GIS in Marine Research!

Thanks, KM, Intro to GIS

Isn’t it amazing how Geographic information systems are being used so widely around the world for various purposes? Not only has GIS technology contributed greatly to marine research, aiding in the conservation of marine mammals, but it also has become a tool with which marine researchers are depending on more and more to track and protect species from extinction, as well as influence policy decisions.

Marine biologist Michelle Kinzel has researched grey whales off the central coast of British Columbia. She studied the behaviour of grey whales, at first using manual methods. Gradually Kinzel began using GIS approaches for her grey whale research, skills she learned from a “sea turtle satellite telemetry project”. ArcView, plus an extension (Animal Movement) is used in her whale research. It uses several tools to study travel patterns (migration), as well as habitat features and functions. Feeding grounds for whales change over time; thus habitats and movements change depending on the type and abundance of prey available. Behavioural patterns (movement, habitat selection) are better understood from research done on specific prey types. GPS readings, along with photographs, are also taken every time Kinzel spots a whale. The GPS readings add extra information to the photo logs while contributing to data that is analyzed by the Animal Movement extension. The extension analyzes the data using a kernel density distribution, which is a more precise method of estimating the home range sizes and location of whales within their particular habitats (Smith 2003). These are but a few examples of how GIS technology can be used as a means of improving marine research.

Researchers have worked with ESRI to develop Arc Marine as an integrative data platform to track great whales (Brett et al. 2007).

GIS is also being used to help save North Atlantic right whales (endangered species). The leading cause of right whale mortality is impact with shipping vessels and boats. For this reason, GIS technology has aided greatly in research on North Atlantic right whales. Remote sensing techniques, such as satellites, are being used for research purposes, tracking the movement and habitat of right whales in order to better understand and potentially predict the location of the right whale populations. GIS technology is also used for tracking shipping patterns and understanding where/when commercial fishing activities, as well as other human activities, could be impacting the right whale population. The New England aquarium research center is doing more research in order to better understand the interactions between human presence and right whales, and enforce policies in order to help save the right whale population. They’ve stated that their GIS program “is helping conserve critically endangered North Atlantic right whales, track rehabilitated and released marine animals and train [their] next generation of ocean stewards” (Ris 2008). Therefore, the information and research provided by GIS technology greatly enhances the chances of saving the right whale population.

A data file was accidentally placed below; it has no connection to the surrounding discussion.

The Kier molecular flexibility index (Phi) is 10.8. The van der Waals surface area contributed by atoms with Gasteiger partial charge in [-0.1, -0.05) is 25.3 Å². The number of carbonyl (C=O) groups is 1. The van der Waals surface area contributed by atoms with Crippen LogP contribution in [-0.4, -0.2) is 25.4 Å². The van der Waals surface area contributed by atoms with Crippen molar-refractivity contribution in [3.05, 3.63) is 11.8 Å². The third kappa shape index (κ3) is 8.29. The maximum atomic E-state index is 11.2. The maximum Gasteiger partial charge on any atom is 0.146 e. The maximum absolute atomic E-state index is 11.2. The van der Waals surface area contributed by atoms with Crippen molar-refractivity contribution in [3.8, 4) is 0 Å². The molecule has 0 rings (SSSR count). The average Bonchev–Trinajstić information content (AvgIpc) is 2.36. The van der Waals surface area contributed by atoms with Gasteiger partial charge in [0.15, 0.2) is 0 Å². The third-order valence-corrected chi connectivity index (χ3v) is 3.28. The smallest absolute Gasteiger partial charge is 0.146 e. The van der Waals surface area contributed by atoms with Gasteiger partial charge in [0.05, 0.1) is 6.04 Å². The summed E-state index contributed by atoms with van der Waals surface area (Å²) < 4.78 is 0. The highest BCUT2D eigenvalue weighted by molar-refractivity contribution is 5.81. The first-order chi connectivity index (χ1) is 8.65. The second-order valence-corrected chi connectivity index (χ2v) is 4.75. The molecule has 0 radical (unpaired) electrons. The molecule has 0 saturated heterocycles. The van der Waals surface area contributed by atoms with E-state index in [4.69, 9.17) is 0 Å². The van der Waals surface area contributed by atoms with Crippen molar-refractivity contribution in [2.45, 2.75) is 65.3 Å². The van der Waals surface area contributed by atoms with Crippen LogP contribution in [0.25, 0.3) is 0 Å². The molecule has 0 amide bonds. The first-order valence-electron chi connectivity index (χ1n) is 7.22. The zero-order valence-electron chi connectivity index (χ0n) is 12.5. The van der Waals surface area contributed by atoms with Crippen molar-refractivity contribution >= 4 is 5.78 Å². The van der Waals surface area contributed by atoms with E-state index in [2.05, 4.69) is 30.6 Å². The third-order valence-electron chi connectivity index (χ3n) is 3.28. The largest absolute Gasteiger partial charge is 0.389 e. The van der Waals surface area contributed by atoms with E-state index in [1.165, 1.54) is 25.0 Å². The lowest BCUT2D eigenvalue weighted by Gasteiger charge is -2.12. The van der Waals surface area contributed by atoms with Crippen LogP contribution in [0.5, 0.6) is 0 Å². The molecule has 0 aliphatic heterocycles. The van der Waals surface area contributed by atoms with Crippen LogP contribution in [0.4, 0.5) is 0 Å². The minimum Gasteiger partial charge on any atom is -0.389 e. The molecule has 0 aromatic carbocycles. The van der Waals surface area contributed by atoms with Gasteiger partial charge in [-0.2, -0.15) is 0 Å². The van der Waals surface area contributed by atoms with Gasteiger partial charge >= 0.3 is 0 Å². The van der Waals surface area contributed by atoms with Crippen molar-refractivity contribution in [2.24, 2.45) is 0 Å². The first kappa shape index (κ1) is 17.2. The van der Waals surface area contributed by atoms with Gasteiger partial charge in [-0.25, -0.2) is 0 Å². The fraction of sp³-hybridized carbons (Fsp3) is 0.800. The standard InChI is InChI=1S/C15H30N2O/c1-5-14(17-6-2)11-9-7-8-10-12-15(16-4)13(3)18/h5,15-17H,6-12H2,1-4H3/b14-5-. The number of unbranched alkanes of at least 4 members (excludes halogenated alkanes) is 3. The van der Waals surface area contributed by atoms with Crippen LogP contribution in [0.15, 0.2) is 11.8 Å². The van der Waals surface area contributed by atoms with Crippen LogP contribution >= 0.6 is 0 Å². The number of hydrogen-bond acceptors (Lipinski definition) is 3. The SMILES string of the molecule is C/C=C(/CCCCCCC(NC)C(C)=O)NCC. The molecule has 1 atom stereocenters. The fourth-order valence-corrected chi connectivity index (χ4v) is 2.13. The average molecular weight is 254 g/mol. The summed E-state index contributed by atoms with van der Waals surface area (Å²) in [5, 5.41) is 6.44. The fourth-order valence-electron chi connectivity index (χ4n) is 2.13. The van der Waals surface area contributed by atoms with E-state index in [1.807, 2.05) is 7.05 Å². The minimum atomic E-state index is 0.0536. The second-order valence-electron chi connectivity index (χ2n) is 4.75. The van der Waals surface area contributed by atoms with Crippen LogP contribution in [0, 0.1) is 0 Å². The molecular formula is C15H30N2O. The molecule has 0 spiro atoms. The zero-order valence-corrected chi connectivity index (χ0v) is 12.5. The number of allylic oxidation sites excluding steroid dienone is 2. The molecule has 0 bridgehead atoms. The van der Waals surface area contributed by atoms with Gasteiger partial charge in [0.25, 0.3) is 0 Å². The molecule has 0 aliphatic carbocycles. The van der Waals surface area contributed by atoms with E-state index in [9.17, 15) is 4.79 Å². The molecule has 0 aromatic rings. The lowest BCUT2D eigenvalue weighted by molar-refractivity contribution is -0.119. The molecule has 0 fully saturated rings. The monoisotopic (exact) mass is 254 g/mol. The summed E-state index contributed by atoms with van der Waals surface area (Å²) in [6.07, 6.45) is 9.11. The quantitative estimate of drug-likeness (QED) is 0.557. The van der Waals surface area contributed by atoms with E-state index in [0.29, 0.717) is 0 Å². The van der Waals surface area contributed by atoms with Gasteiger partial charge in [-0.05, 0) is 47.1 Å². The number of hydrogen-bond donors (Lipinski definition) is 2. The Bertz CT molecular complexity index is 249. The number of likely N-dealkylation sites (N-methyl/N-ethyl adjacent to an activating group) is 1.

Another benefit of GIS technology is its use in the marine field. GIS allows researchers/scientists to classify and study complex data through space and time (Engleby 2001). For example, the integration of specific data results on maps help identify where right whales may be at certain times of the year, or how far rehabilitated turtles might travel through satellite tracking systems. The New England Aquarium uses GIS “to explore marine environments. Mapping allows [them] to interpret relationships not visible through the tables or graphs that are more commonly used in scientific studies. [They] look for innovative conservation solutions by analyzing the spatial distribution of right whales relative to shipping lanes and the travel patterns of dolphins and sea turtles” (Ris 2008). It could be said then that GIS technology is not only beneficial to the research and understanding of marine life, but also its preservation.

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